6 M. de la Loubere says, in his relation of Siam, that in a certain part of that kingdom, which lies open to great inundations, all the ants make their settlements upon trees. No ants' nests are to be seen any where else. I need not insert here what that author says about those insects: you may see his relation,

'Here follows a curious experiment, which I made upon the same ground, where I had three ants' nests. I undertook to make a fourth, and went about it in the following manner. In a corner of a kind of a terrace, at a considerable distance from the box, I found a hole swarming with ants, much larger than all those I had already seen; but they were not so well provided with corn, nor under so good a government. I made a hole in the box like that of an ants' nest, and laid, as it were, the foundations of a new city. Afterwards I got as many ants as I could out of the nest in the terrace, and put them into a bottle, to give them a new habitation in my box; and because I was afraid they would return to the terrace, I destroyed their old nest, pouring boiling wa- They keep up a sort of trade among themter into the hole, to kill those ants that re-selves; and it is not true that those insects are mained in it. In the next place, I filled the new hole with the ants that were in the bottle; but none of them would stay in it. They went

not for lending: I know the contrary. They lend their corn; they make exchanges; they are always ready to serve one another; and I

can assure you, that more time aud patience would have enabled me to observe a thousand things more curious and wonderful than what I have mentioned. For instance, how they lend and recover their loans; whether it be in the same quantity, or with usury; whether they pay the strangers that work for them, &c. I do not think it impossible to examine all those things: and it would be a great curiosity to know by what maxims they govern themselves. Perhaps such a knowledge might be of some use to us.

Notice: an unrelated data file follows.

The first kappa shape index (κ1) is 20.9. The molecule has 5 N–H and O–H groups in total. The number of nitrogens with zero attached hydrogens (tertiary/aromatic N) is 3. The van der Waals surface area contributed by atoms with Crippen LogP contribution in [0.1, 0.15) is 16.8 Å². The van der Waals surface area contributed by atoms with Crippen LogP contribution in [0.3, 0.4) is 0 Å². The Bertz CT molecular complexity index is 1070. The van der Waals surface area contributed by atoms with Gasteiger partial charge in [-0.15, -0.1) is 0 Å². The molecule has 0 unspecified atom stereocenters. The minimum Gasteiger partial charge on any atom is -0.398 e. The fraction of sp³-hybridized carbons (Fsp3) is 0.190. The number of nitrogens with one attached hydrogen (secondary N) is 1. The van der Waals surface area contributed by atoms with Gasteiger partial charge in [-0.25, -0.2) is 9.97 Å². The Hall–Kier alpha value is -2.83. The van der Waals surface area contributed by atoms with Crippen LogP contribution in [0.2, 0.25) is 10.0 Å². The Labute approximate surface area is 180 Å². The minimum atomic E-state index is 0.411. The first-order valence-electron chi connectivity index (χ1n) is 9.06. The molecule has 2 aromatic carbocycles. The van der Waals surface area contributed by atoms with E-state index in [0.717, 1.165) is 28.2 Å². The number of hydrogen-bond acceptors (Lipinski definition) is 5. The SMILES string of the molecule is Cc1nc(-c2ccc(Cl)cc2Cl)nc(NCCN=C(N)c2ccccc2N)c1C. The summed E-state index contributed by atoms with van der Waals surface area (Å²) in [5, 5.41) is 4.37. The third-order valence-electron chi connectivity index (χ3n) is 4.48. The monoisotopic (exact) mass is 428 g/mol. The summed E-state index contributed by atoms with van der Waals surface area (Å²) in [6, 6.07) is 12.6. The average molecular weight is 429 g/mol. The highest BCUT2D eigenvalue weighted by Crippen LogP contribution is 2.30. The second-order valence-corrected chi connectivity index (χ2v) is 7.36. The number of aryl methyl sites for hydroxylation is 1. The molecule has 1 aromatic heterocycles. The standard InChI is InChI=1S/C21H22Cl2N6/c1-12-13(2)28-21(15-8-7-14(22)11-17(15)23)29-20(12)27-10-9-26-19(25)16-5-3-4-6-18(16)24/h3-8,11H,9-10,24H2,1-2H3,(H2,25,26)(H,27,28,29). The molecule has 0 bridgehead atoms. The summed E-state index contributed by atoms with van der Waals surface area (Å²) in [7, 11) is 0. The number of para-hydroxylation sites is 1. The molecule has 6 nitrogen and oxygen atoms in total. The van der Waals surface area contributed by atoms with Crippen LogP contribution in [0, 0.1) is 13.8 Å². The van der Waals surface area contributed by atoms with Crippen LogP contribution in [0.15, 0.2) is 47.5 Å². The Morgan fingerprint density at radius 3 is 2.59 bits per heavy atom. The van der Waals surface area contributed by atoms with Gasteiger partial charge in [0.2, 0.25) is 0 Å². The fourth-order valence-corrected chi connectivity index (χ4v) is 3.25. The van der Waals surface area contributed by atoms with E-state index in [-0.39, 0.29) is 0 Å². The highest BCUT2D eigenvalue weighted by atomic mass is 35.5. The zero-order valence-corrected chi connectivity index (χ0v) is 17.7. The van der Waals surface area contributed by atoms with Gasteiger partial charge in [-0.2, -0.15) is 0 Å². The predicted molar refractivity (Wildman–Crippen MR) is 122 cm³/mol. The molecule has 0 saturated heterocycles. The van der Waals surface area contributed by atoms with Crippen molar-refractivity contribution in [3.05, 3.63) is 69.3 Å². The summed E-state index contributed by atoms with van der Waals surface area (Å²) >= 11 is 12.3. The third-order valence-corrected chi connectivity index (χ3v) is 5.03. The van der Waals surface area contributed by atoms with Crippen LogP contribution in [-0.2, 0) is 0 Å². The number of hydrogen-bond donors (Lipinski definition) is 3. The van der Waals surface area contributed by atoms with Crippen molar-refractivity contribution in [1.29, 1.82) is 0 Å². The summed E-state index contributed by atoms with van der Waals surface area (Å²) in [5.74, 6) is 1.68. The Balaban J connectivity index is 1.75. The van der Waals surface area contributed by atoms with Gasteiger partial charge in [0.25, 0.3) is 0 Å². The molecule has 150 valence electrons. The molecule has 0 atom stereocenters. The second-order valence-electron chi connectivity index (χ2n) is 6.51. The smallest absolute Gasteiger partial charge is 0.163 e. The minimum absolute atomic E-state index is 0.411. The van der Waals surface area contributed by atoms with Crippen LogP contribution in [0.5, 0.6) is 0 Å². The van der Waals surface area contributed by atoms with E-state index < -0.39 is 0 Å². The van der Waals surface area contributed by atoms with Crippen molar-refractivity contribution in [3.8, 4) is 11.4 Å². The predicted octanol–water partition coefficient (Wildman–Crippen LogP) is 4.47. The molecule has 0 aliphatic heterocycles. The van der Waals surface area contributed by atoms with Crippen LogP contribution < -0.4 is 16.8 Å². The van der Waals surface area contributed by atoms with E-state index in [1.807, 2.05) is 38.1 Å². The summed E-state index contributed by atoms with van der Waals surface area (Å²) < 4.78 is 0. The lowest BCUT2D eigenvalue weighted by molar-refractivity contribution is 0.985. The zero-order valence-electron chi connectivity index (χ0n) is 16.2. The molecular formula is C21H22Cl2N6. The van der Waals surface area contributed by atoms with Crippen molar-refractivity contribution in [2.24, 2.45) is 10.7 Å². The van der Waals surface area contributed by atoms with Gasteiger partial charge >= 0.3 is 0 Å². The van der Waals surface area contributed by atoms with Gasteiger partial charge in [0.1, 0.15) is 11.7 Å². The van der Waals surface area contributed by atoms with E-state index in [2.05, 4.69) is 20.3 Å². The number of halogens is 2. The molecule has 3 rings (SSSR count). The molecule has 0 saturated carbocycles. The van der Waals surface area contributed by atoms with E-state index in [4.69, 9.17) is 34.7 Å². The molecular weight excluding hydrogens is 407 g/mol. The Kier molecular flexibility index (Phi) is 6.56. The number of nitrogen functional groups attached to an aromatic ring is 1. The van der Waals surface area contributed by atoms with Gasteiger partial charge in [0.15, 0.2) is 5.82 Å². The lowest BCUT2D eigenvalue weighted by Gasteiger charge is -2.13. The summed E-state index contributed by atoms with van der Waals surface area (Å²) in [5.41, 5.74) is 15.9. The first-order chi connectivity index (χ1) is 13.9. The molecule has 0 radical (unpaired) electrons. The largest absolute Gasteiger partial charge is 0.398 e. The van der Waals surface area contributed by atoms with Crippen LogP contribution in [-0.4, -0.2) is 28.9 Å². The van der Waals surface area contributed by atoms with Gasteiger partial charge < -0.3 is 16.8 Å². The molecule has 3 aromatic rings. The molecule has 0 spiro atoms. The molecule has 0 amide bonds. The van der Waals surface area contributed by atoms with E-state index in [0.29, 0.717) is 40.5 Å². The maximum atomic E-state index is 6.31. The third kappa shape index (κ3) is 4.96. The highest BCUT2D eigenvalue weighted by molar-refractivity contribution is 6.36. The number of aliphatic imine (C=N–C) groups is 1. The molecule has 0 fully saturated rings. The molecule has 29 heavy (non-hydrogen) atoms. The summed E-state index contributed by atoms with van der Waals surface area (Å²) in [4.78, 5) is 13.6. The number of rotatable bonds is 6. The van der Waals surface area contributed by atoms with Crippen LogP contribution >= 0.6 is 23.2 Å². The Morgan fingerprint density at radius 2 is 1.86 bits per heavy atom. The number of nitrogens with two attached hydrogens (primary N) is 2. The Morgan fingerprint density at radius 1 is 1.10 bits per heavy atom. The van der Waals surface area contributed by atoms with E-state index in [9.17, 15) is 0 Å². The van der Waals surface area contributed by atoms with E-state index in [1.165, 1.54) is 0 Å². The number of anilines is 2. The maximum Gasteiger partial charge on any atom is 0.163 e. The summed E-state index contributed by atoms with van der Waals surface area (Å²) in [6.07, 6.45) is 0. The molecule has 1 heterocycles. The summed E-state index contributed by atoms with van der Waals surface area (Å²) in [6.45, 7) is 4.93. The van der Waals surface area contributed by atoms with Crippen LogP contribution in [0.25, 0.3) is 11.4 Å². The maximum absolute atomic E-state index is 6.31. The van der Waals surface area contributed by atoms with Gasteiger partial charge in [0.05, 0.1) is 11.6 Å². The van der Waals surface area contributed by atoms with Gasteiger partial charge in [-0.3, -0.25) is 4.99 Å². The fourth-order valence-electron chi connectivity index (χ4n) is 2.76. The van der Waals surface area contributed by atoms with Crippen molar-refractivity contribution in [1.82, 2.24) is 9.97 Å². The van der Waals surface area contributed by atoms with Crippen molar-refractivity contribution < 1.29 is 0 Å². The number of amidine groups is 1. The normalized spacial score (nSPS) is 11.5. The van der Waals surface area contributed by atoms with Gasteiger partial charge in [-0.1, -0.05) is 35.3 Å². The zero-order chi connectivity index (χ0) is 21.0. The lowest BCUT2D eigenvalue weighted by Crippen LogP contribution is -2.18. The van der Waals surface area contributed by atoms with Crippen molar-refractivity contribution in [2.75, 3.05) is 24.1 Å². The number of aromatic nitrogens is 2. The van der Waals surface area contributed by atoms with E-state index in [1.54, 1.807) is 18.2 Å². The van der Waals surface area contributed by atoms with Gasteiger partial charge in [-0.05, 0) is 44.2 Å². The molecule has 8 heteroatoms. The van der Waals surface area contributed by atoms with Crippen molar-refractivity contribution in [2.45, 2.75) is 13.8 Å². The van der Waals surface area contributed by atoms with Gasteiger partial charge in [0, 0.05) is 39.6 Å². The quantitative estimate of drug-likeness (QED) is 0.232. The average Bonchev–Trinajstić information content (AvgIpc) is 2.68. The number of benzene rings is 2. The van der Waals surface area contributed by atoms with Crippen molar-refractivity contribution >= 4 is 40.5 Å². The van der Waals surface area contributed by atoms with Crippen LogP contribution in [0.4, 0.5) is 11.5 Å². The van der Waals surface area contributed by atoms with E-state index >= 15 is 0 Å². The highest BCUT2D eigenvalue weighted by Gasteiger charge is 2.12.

They are never attacked by any enemies in a body, as it is reported of bees. Their only fear proceeds from birds, which sometimes eat their corn when they lay it out in the sun; but they keep it under ground when they are afraid of thieves. It is said that some birds eat them; but I never saw any instance of it. They are also infested by small worms; but they turn them out and kill them. I observed that they punish those ants which probably had been wanting to their duty; nay, sometimes they killed them; which they did in the following manner: Three or four ants fell upon one, and pulled her several ways, until she was torn in pieces. Generally speaking, they live very quietly; from whence I infer that they have a very severe discipline among themselves, to keep so good an order; or that they are great lovers of peace if they have no occasion for any discipline.

No. 158.] Friday, September 11, 1713.

Gnossins hæc Rhadamanthus habet durissima regna,
Castagatqne, auditque dolos; subigitque fateri
Que quis apud superos, furto lætatus inani,
Distalk in seram commissa piacula mortem.
Virg. Æn. vi. 566.

These are the realms of uurelenting fate:
Aud awful Rhadamanthus rules the state.
He hears and judges each committed crime;
Inquires into the manner, place, and time.
The conscious wretch inust all his acts reveal,
Loath to confess, unable to conceal,

From the first moment of his vital breath,
To the last hour of unrepenting death.


I was yesterday pursuing the hint which I mentioned in my last paper, and comparing together the industry of man with that of other creatures; in which I could not but observe, that notwithstanding we are obliged by duty to keep ourselves in constaut employ, after the same manner as inferior animals are prompted to it by instinct, we fall very short of them in this particular. We are here the more inexcusable, because there is a greater variety of business to which we may apply ourselves. Reason opens to us a large field of affairs, which other creatures are not capable of. Beasts of prey, and I believe of all other kinds, in their natural state of being, divide their time between action and rest. They are always at work, or asleep. In short their waking hours are wholly taken up in seeking after their food, or in consuming it. The human species only, to the great reproach of our na-' tures, are filled with complaints, that the day hangs heavy on them,' that they do not know what to do with themselves,' that 'they are at a loss how to pass away their time,' with many of the like shameful murmurs, which we often find in the mouths of those who are styled